The 1 for 13 RISP bugs me. It's the kind of thing that Baltimore does better than we do, day in and out. It's why they have been the king of close / late / extra inning baseball.

    In the 8th vs SD, with 1st & 2nd and no outs, a sac bunt by Nava sets up Peedy to score on Carp's sac fly.

    In the 4th, with Salty on 2nd and no outs, a sac bunt by Snyder sets up a potential Salty score, running on contact with the shortstop throw to get Iggy close at 1st base.

    The Birds have just tightened things up trading for Feldman, and we play them nine more times.

    And: I know we're leading in extra base hits, but someone is going to have to parse this for me:

    http://tinyurl.com/pq3lc4l

    http://tinyurl.com/mabmux

    While the Birds lead baseball with 117 homers on 780 Ks, we're tied for 13th in MLB at 87 HRs / 701 Ks. And yet we've outscored them by 21 runs on the season ...

    A few more dingers would be nice, but I'm sure that'll come in the 2nd half.



    Not having Nava bunt last night in the eighth was a managerial blunder IMO. Pedey would have scored on Carp's fly ball. I would rather have a guy on third base with one out in that situation than on second after Nava's K-besides which they risked a GIDP. If they walk Carp to load the bases I still like bases loaded one out and Salty up rather than runners on first and second and one out. Dumb move, but we won anyway.

     
  6. You have chosen to ignore posts from emp9. Show emp9's posts

    Re: Stirring the hornet's nest ...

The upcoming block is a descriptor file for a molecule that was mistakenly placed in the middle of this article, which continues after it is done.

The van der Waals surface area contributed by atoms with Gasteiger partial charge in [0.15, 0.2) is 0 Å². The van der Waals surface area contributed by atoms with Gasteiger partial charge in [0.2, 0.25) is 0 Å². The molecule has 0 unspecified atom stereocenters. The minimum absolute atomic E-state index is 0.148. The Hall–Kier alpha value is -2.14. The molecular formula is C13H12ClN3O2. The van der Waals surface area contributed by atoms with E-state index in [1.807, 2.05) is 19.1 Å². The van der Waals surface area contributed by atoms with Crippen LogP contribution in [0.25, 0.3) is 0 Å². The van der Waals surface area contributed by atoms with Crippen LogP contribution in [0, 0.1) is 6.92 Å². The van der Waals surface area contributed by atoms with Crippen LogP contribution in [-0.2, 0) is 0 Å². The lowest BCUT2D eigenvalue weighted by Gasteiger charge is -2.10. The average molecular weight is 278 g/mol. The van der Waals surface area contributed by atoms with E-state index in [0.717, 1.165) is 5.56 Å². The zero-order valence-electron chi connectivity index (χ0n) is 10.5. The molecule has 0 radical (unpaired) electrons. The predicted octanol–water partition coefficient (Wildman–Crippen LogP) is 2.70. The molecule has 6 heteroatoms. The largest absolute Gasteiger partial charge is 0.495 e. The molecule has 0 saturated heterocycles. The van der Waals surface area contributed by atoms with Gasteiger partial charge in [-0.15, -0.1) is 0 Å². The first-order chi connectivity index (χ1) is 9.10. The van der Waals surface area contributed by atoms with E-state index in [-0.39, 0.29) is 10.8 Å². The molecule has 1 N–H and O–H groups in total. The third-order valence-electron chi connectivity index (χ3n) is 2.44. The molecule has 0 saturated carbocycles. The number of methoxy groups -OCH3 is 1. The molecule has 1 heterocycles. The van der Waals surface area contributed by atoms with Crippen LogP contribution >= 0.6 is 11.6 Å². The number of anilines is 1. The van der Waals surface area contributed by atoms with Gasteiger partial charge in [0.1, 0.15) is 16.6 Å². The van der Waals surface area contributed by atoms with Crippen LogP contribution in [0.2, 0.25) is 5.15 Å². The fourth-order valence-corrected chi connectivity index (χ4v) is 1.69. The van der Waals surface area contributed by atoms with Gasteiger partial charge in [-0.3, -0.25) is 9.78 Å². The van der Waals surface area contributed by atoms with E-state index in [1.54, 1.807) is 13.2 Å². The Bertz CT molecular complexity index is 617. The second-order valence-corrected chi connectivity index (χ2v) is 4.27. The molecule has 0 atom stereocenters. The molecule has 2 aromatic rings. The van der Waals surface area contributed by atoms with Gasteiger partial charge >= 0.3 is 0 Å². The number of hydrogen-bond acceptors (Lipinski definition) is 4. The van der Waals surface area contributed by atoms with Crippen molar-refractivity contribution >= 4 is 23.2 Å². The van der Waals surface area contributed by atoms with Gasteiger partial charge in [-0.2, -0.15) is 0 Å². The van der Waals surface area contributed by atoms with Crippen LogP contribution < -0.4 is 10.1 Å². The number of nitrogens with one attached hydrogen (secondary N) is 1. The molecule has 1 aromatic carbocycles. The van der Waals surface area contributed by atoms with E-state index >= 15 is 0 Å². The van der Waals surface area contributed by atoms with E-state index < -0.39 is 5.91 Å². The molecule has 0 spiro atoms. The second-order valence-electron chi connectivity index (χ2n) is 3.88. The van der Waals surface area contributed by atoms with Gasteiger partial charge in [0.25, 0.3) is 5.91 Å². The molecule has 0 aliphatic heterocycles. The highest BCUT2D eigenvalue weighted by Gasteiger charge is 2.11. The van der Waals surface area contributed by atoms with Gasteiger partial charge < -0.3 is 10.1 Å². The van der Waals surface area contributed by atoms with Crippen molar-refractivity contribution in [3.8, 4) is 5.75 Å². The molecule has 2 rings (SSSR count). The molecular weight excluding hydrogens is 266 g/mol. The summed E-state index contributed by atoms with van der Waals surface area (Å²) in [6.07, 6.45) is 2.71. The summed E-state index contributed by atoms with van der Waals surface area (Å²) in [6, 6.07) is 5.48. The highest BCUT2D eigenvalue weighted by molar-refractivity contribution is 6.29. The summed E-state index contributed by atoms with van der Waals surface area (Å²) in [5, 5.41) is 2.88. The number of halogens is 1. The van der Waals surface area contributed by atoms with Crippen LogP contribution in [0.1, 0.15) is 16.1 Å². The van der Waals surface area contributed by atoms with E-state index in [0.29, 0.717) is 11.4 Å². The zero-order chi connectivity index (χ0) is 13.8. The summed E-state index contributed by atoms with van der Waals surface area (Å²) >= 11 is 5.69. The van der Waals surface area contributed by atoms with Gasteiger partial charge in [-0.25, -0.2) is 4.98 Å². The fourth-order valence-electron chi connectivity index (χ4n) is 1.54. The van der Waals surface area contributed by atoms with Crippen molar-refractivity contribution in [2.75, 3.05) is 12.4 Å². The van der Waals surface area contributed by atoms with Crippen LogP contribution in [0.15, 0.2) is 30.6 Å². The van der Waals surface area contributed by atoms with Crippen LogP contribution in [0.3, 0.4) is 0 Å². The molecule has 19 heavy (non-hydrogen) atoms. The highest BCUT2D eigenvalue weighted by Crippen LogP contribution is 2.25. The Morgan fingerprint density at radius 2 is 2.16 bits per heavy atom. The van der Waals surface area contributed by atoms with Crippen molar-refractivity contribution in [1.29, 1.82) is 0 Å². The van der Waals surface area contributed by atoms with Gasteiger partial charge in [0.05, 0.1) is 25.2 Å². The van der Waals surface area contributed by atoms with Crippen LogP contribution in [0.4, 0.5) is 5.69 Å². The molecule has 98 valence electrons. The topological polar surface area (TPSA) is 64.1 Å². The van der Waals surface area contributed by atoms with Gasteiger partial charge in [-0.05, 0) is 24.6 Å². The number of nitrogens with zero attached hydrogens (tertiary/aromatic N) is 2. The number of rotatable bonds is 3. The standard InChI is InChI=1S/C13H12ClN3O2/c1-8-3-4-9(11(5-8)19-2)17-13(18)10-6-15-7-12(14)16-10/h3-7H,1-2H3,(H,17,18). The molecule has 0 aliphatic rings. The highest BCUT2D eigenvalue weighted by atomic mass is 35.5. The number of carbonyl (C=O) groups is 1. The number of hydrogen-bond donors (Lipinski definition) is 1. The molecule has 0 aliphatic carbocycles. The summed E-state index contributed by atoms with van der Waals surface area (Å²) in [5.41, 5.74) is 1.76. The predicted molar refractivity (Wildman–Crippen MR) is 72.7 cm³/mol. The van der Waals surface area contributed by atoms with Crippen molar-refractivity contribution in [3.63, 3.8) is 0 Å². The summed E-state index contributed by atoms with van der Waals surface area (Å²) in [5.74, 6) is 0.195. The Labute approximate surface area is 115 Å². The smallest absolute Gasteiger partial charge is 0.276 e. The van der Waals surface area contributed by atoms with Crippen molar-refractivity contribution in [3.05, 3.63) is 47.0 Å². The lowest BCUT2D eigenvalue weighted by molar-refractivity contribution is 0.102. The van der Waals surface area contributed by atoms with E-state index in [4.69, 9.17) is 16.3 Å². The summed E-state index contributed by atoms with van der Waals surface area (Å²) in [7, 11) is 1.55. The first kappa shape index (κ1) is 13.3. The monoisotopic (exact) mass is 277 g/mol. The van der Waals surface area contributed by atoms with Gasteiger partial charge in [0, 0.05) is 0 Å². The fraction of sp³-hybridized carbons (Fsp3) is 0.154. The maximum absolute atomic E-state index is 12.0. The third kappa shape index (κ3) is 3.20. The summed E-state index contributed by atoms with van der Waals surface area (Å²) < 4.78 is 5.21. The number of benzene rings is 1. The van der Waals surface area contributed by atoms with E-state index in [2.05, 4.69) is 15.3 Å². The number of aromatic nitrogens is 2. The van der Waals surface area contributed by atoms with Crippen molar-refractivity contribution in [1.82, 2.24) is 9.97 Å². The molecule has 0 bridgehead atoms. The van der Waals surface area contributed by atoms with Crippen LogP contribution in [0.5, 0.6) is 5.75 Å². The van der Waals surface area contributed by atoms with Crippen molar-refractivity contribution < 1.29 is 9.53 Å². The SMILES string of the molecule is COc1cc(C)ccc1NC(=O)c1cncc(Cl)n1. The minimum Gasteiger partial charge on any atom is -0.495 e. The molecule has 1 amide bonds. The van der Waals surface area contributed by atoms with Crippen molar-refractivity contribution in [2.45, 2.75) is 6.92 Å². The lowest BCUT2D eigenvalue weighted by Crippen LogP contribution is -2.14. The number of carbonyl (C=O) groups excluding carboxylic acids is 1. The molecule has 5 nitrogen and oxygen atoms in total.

What up PG? Nice day we're having! ... I know, i know... The birds are too loud. Laughing

    "Don't you worry about blank, let me worry about blank"

     
  7. You have chosen to ignore posts from dgalehouse. Show dgalehouse's posts

    Re: Stirring the hornet's nest ...

    You cannot  assume that a sac bunt would have been successful.  Even if it is , you are giving up an out in the hope of a sac fly.  The strategy has been debated to death. With a few exceptions , I think it a bad play. Swing the bat.

    Stabbed by Foulke.

     
  8. You have chosen to ignore posts from PaulLaCourse. Show PaulLaCourse's posts

    Re: Stirring the hornet's nest ...

    In response to pumpsie-green's comment:

    In response to lasitter's comment:

     

    We're all ecstatic with Gomes' walk off HR. I'm giddy that we're on top of the baseball world right now, and particularly when you consider where we were in 2011-2012.

    But we still have to figure out how to beat Baltimore. We have to figure out how to do a few things better so that a team like SD won't take us to the 9th tied 1-1 after a fine performance by Lester.

    The 1 for 13 RISP bugs me. It's the kind of thing that Baltimore does better than we do, day in and out. It's why they have been the king of close / late / extra inning baseball.

    In the 8th vs SD, with 1st & 2nd and no outs, a sac bunt by Nava sets up Peedy to score on Carp's sac fly.